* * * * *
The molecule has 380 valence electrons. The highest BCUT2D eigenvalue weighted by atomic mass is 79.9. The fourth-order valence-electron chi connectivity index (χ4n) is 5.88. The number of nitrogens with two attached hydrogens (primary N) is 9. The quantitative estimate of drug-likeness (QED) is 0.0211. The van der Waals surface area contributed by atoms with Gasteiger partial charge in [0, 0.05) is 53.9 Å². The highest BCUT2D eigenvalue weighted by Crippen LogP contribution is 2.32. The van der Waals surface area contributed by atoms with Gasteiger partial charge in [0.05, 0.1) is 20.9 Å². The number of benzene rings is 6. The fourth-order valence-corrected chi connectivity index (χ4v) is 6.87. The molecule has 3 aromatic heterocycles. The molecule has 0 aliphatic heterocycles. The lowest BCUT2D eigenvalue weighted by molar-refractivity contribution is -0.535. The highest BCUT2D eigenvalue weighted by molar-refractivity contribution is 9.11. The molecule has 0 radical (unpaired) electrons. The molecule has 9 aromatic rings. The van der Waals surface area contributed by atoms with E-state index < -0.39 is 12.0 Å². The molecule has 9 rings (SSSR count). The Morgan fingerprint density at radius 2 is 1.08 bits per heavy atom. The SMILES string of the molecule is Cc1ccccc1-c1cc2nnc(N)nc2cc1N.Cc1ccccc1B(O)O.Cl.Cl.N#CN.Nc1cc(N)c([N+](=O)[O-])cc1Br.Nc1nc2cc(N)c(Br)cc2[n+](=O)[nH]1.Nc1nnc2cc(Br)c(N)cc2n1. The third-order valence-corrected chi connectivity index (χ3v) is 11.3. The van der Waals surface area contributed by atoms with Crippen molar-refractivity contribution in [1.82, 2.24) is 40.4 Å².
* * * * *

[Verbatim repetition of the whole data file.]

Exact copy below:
The molecule has 380 valence electrons. The highest BCUT2D eigenvalue weighted by atomic mass is 79.9. The fourth-order valence-electron chi connectivity index (χ4n) is 5.88. The number of nitrogens with two attached hydrogens (primary N) is 9. The quantitative estimate of drug-likeness (QED) is 0.0211. The van der Waals surface area contributed by atoms with Gasteiger partial charge in [0, 0.05) is 53.9 Å². The highest BCUT2D eigenvalue weighted by Crippen LogP contribution is 2.32. The van der Waals surface area contributed by atoms with Gasteiger partial charge in [0.05, 0.1) is 20.9 Å². The number of benzene rings is 6. The fourth-order valence-corrected chi connectivity index (χ4v) is 6.87. The molecule has 3 aromatic heterocycles. The molecule has 0 aliphatic heterocycles. The lowest BCUT2D eigenvalue weighted by molar-refractivity contribution is -0.535. The highest BCUT2D eigenvalue weighted by molar-refractivity contribution is 9.11. The molecule has 0 radical (unpaired) electrons. The molecule has 9 aromatic rings. The van der Waals surface area contributed by atoms with E-state index < -0.39 is 12.0 Å². The molecule has 9 rings (SSSR count). The Morgan fingerprint density at radius 2 is 1.08 bits per heavy atom. The SMILES string of the molecule is Cc1ccccc1-c1cc2nnc(N)nc2cc1N.Cc1ccccc1B(O)O.Cl.Cl.N#CN.Nc1cc(N)c([N+](=O)[O-])cc1Br.Nc1nc2cc(N)c(Br)cc2[n+](=O)[nH]1.Nc1nnc2cc(Br)c(N)cc2n1. The third-order valence-corrected chi connectivity index (χ3v) is 11.3. The van der Waals surface area contributed by atoms with Crippen molar-refractivity contribution in [1.82, 2.24) is 40.4 Å².